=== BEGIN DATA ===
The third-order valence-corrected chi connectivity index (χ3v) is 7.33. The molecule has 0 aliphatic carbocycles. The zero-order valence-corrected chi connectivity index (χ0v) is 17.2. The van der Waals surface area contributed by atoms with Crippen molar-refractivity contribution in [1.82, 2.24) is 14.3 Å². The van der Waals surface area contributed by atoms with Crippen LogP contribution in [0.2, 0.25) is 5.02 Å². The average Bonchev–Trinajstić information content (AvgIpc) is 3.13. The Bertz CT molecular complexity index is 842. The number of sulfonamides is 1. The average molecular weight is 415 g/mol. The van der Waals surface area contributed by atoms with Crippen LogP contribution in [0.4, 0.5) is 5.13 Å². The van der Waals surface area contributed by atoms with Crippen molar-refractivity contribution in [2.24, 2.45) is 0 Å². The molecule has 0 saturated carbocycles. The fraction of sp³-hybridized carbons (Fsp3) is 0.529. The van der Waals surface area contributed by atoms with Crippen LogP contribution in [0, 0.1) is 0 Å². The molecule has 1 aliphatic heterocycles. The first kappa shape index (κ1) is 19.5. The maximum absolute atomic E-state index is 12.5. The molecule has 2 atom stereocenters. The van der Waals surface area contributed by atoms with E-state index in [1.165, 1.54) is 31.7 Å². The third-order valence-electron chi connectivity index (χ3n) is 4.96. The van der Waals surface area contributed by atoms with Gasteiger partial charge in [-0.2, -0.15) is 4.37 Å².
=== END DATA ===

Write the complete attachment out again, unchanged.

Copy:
The third-order valence-corrected chi connectivity index (χ3v) is 7.33. The molecule has 0 aliphatic carbocycles. The zero-order valence-corrected chi connectivity index (χ0v) is 17.2. The van der Waals surface area contributed by atoms with Crippen molar-refractivity contribution in [1.82, 2.24) is 14.3 Å². The van der Waals surface area contributed by atoms with Crippen LogP contribution in [0.2, 0.25) is 5.02 Å². The average Bonchev–Trinajstić information content (AvgIpc) is 3.13. The Bertz CT molecular complexity index is 842. The number of sulfonamides is 1. The average molecular weight is 415 g/mol. The van der Waals surface area contributed by atoms with Crippen LogP contribution in [0.4, 0.5) is 5.13 Å². The van der Waals surface area contributed by atoms with Crippen molar-refractivity contribution in [2.24, 2.45) is 0 Å². The molecule has 0 saturated carbocycles. The fraction of sp³-hybridized carbons (Fsp3) is 0.529. The van der Waals surface area contributed by atoms with Crippen LogP contribution in [0, 0.1) is 0 Å². The molecule has 1 aliphatic heterocycles. The first kappa shape index (κ1) is 19.5. The maximum absolute atomic E-state index is 12.5. The molecule has 2 atom stereocenters. The van der Waals surface area contributed by atoms with E-state index in [1.165, 1.54) is 31.7 Å². The third-order valence-electron chi connectivity index (χ3n) is 4.96. The van der Waals surface area contributed by atoms with Gasteiger partial charge in [-0.2, -0.15) is 4.37 Å².